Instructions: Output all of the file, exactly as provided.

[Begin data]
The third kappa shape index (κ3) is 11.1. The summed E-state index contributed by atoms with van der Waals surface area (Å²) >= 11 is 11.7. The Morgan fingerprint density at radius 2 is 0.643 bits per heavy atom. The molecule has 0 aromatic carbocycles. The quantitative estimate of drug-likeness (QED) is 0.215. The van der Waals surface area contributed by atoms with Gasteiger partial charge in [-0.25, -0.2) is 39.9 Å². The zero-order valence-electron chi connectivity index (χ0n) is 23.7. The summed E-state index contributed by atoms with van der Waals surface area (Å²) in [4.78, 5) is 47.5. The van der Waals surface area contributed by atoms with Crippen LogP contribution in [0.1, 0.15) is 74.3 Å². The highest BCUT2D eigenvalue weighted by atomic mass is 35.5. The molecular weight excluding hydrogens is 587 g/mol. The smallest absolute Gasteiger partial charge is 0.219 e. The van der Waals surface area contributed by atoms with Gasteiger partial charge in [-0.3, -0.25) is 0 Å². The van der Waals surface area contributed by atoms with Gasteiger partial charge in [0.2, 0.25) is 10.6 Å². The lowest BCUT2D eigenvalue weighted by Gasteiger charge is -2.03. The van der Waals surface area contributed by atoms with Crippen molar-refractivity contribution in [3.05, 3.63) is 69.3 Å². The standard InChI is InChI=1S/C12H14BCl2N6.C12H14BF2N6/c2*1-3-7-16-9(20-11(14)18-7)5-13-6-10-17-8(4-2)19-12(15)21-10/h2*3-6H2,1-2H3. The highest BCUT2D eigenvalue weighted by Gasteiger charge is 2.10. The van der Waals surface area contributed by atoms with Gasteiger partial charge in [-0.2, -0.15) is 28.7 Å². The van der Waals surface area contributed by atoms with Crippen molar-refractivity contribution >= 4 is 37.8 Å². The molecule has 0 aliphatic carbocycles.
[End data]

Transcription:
The third kappa shape index (κ3) is 11.1. The summed E-state index contributed by atoms with van der Waals surface area (Å²) >= 11 is 11.7. The Morgan fingerprint density at radius 2 is 0.643 bits per heavy atom. The molecule has 0 aromatic carbocycles. The quantitative estimate of drug-likeness (QED) is 0.215. The van der Waals surface area contributed by atoms with Gasteiger partial charge in [-0.25, -0.2) is 39.9 Å². The zero-order valence-electron chi connectivity index (χ0n) is 23.7. The summed E-state index contributed by atoms with van der Waals surface area (Å²) in [4.78, 5) is 47.5. The van der Waals surface area contributed by atoms with Crippen LogP contribution in [0.1, 0.15) is 74.3 Å². The highest BCUT2D eigenvalue weighted by atomic mass is 35.5. The molecular weight excluding hydrogens is 587 g/mol. The smallest absolute Gasteiger partial charge is 0.219 e. The van der Waals surface area contributed by atoms with Gasteiger partial charge in [-0.3, -0.25) is 0 Å². The van der Waals surface area contributed by atoms with Gasteiger partial charge in [0.2, 0.25) is 10.6 Å². The lowest BCUT2D eigenvalue weighted by Gasteiger charge is -2.03. The van der Waals surface area contributed by atoms with Crippen molar-refractivity contribution in [3.05, 3.63) is 69.3 Å². The standard InChI is InChI=1S/C12H14BCl2N6.C12H14BF2N6/c2*1-3-7-16-9(20-11(14)18-7)5-13-6-10-17-8(4-2)19-12(15)21-10/h2*3-6H2,1-2H3. The highest BCUT2D eigenvalue weighted by Gasteiger charge is 2.10. The van der Waals surface area contributed by atoms with Gasteiger partial charge in [-0.2, -0.15) is 28.7 Å². The van der Waals surface area contributed by atoms with Crippen molar-refractivity contribution >= 4 is 37.8 Å². The molecule has 0 aliphatic carbocycles.